“Avengers: Infinity War” Sticks the Landing Just Fine

10 years. 18 movies. That’s what the Marvel Cinematic Universe has accomplished in just a decade. They’ve redefined blockbuster filmmaking and production, for better and for worse, and it all comes to together with Avengers: Infinity War, the crossover event that sees almost all of the heroes from the entire MCU filmography all in one two-and-a-half-hour event. With such immense hype among fanboys and moviegoers, it is understandable Joe and Anthony Russo need to deliver big time for such a massive event film, both for the MCU and cinema in general. Thankfully, the film largely doesn’t disappoint, resulting in an entertaining action adventure with just about everything a summer blockbuster could ask for, barring a few odd creative decisions here and there.

The most important element within crossovers is how the multitude of different characters interact with one another, while also delivering a compelling story. What the Russos and screenwriters Christopher Markus and Stephen McFeely do is quite an effective treatment, as only about three different groups interact with one another, each led by one of Marvel’s main Trinity. Thor and the Guardians share screentime together, Tony Stark, Peter Parker, and Doctor Strange stick together, while Steve Rogers, Wanda Maximoff, Vision, Bruce Banner, Natasha Romanoff, and T’Challa have their own story together. It gives a strong balance to what could have easily been an overcrowded and jumbled story, leading to decent screen time for a good majority of the major players, and offer fun and unique team-ups and dynamics, with Thor’s interactions with Rocket and Tony’s interactions with Doctor Strange being a particular delight. The only real drawback is with the Captain America subplot, as the hero doesn’t have much to do, apart from a really fun introduction scene and a few bit parts in the climax.

As for the antagonist, Thanos, played by Josh Brolin, works fine enough as an adversary to the characters, as the destruction he causes is definitely massive and intimidating. Josh Brolin also delivers in giving Thanos menace. But the character’s drawback can be found in how Markus and McFeely’s attempts to humanize the purple baddie. They largely fail to connect and distract from the more exciting and entertaining elements found within the story. One scene involving him and his daughter Gamora is especially lackluster.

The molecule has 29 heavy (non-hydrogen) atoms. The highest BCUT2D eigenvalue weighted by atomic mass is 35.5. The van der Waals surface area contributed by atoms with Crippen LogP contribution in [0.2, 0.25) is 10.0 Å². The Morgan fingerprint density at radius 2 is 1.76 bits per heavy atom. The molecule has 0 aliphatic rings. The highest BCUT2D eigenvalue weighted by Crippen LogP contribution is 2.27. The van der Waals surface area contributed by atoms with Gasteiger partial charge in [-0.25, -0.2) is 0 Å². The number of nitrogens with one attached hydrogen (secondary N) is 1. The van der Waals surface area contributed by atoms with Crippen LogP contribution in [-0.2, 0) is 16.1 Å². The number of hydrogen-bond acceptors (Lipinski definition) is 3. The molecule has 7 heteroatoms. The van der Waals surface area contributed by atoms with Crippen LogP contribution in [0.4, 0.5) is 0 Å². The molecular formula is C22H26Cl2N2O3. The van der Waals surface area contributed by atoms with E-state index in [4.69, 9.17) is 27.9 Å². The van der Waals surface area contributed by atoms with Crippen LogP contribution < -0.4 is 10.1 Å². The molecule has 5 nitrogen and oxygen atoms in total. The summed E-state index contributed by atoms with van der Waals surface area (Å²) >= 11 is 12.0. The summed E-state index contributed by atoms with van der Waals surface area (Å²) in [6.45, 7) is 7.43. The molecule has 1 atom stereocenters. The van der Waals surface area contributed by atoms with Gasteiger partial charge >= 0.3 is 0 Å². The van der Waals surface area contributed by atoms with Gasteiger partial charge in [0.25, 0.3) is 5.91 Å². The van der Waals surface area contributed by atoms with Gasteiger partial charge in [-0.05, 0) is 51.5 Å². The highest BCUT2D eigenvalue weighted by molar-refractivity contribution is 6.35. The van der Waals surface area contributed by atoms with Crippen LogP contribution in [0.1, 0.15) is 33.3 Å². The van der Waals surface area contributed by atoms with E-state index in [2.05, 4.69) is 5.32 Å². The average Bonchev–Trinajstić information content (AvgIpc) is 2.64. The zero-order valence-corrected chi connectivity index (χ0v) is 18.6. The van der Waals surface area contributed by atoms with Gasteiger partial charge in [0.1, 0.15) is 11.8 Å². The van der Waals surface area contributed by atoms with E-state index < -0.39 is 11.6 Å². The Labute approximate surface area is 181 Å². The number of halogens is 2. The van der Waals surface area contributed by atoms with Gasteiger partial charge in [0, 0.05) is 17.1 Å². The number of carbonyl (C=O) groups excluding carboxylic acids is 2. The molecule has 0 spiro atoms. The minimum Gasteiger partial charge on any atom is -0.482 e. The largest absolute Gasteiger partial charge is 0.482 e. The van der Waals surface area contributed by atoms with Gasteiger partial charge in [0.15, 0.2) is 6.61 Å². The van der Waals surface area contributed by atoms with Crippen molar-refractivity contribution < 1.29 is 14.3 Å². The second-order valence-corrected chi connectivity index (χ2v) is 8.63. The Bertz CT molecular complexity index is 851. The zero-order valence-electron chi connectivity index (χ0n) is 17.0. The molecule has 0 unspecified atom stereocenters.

Thankfully, the one element that does succeed is the action sequences. After the mediocrity and irritating quick cuts found in Captain America: Civil WarInfinity War is much clearer, much grander, and much more entertaining, with the ending climaxes being real highlights, considering every character gets their time to shine. To say nothing of the bright and distinctive colors and gorgeous shots, washing away the former greys that eluded both Civil War and much of the other MCU projects.

Infinity War being such a solid superhero flick is quite an accomplishment for many reasons. As a culmination of 10 years of features, having to juggle upwards of 30 characters, all with a gargantuan budget of at least $316 million, it’s an impressive feat such a film was able to deliver a solid summer blockbuster, in spite of a few hiccups in the characterization, and it will be interesting to see how the Russos will follow up this movie with the next Avengers film set to release next year.